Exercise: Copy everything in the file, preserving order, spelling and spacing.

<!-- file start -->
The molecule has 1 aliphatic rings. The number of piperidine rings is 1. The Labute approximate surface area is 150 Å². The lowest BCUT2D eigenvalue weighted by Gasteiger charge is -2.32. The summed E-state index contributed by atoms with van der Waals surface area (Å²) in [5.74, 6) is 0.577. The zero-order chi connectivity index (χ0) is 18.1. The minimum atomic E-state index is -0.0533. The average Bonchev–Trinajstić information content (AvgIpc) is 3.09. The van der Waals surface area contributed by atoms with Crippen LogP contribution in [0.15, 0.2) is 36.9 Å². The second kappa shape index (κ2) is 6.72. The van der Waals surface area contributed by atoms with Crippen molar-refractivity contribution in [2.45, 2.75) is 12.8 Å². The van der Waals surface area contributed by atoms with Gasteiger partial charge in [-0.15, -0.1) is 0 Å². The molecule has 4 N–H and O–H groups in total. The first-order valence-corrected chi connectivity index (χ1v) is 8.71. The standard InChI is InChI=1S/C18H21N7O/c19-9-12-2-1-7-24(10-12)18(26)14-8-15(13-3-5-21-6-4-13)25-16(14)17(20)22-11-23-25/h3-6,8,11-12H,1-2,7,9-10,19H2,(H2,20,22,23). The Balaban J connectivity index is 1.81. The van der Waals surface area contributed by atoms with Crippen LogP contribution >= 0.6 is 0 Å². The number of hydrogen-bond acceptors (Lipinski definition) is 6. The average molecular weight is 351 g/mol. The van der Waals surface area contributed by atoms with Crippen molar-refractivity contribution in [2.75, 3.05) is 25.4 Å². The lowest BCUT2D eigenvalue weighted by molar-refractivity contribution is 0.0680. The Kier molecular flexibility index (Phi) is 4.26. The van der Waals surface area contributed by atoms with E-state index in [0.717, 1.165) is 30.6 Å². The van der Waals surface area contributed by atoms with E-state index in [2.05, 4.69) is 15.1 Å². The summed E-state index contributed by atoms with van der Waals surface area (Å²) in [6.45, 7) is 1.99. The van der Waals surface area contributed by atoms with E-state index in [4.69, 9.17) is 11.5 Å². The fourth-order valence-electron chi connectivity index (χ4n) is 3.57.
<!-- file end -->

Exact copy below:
The molecule has 1 aliphatic rings. The number of piperidine rings is 1. The Labute approximate surface area is 150 Å². The lowest BCUT2D eigenvalue weighted by Gasteiger charge is -2.32. The summed E-state index contributed by atoms with van der Waals surface area (Å²) in [5.74, 6) is 0.577. The zero-order chi connectivity index (χ0) is 18.1. The minimum atomic E-state index is -0.0533. The average Bonchev–Trinajstić information content (AvgIpc) is 3.09. The van der Waals surface area contributed by atoms with Crippen LogP contribution in [0.15, 0.2) is 36.9 Å². The second kappa shape index (κ2) is 6.72. The van der Waals surface area contributed by atoms with Crippen molar-refractivity contribution in [2.45, 2.75) is 12.8 Å². The van der Waals surface area contributed by atoms with Gasteiger partial charge in [-0.15, -0.1) is 0 Å². The molecule has 4 N–H and O–H groups in total. The first-order valence-corrected chi connectivity index (χ1v) is 8.71. The standard InChI is InChI=1S/C18H21N7O/c19-9-12-2-1-7-24(10-12)18(26)14-8-15(13-3-5-21-6-4-13)25-16(14)17(20)22-11-23-25/h3-6,8,11-12H,1-2,7,9-10,19H2,(H2,20,22,23). The Balaban J connectivity index is 1.81. The van der Waals surface area contributed by atoms with Crippen LogP contribution >= 0.6 is 0 Å². The number of hydrogen-bond acceptors (Lipinski definition) is 6. The average molecular weight is 351 g/mol. The van der Waals surface area contributed by atoms with Crippen molar-refractivity contribution in [2.75, 3.05) is 25.4 Å². The lowest BCUT2D eigenvalue weighted by molar-refractivity contribution is 0.0680. The Kier molecular flexibility index (Phi) is 4.26. The van der Waals surface area contributed by atoms with E-state index in [0.717, 1.165) is 30.6 Å². The van der Waals surface area contributed by atoms with E-state index in [2.05, 4.69) is 15.1 Å². The summed E-state index contributed by atoms with van der Waals surface area (Å²) in [6.45, 7) is 1.99. The van der Waals surface area contributed by atoms with E-state index in [4.69, 9.17) is 11.5 Å². The fourth-order valence-electron chi connectivity index (χ4n) is 3.57.